“Even if rural populations receive similar levels of emotional and social support to their urban peers, it may be more difficult for rural transgender populations to access affinity groups and the social resources they need for better health and access to care,” the study said.

Finding support outside of one’s family for rural transgender people may require transportation or even technology support, both of which are harder to access in rural areas, the study said. 

Additionally, research has shown that lack of family support is also associated with other mental and physical health outcomes like suicidal ideation and chronic conditions. The isolation of being transgender in a smaller population can exacerbate those issues, she said.

“To be the only one of anything is so hard,” said Carrie Henning-Smith, a co-author of the report. “And to be the only one of any group, especially at a time where we’re seeing hostile policies passed, and really hostile and harmful rhetoric in our state legislatures and societies at large, is particularly dangerous and worrisome.”

The research shows rural transgender adults may have social and emotional needs health care providers should address. That could mean education on transgender health issues or being sensitive to transgender health needs, the study said. Misgendering and deadnaming, or calling transgender individuals by the name associated with their previous gender identity, could increase distrust and impair provider-patient outcomes, the study said.

Henning-Smith said the study was based on data gathered between 2016 and 2018. Changes in the political and social landscape may have changed how transgender adults feel supported now, she said. Part of that may be due to the Covid-19 pandemic.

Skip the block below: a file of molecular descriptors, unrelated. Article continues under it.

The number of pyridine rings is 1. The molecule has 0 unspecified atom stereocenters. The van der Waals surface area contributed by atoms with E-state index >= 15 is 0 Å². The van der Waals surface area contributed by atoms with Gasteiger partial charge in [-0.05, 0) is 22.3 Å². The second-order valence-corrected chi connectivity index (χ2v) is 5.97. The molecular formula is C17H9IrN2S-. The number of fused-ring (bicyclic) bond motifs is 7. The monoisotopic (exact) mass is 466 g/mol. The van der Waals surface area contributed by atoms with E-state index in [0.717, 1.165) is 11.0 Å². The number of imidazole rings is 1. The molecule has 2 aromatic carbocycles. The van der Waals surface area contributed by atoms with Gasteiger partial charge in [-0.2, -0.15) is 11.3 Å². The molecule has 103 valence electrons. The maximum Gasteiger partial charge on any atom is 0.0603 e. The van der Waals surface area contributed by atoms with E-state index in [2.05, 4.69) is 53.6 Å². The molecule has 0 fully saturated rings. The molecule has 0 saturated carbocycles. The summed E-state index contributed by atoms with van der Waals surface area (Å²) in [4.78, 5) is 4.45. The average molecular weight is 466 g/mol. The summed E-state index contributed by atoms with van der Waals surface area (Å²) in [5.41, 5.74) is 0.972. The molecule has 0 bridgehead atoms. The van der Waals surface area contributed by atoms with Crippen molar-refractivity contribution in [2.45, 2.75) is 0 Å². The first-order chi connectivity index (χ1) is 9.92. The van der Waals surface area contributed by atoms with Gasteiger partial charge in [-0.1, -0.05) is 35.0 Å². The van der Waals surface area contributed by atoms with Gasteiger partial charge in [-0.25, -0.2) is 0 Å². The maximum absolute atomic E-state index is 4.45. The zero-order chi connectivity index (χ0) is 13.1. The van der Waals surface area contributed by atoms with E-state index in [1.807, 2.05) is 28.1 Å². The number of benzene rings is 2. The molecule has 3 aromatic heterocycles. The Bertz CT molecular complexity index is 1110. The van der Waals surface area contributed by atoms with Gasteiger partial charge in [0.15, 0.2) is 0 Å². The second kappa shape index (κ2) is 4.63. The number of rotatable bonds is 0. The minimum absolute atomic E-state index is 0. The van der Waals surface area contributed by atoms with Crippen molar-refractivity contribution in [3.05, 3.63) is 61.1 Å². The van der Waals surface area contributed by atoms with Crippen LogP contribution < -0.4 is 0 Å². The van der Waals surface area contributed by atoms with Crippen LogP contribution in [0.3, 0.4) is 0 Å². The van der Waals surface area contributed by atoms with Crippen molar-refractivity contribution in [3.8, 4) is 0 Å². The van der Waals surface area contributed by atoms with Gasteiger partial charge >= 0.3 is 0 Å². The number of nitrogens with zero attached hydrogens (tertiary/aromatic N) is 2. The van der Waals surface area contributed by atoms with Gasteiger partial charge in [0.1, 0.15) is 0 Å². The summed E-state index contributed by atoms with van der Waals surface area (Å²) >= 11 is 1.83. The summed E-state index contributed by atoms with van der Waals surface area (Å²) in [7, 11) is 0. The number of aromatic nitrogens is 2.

“I think Covid has changed some of the landscape in good and bad ways,” she said. “We know that mental health outcomes and physical health outcomes really deteriorated during the pandemic, and people felt more isolated than ever before. For a group of individuals, like transgender folks, who don’t feel supported by their families to feel even more isolated during the pandemic would have been especially challenging.”

But, she said, the rise in virtual support avenues during the pandemic may have helped transgender individuals connect with others in ways they may not have been able to do before. However, many rural transgender adults may not have had access to the connectivity required to interact with others virtually, she said.

The study shows that supporting transgender people is more important than ever given the current political climate, Henning-Smith said.

“The degree to which people feel unsupported and isolated is really amped up,” she said. “I think there’s a lot that can and should be done – we need to stop the hateful rhetoric we’re hearing in state legislatures right now. It’s harmful, it’s dangerous for mental health and it’s not doing anyone any good.”

But, she said, for rural transgender adults, having an adequate source of supply of support was just as important. Healthcare providers, social service agencies, and school programs that are gender-affirming and welcoming, can create safe spaces for transgender individuals, especially if their families are not supportive, she said.

Creative Commons License

Republish our articles for free, online or in print, under a Creative Commons license.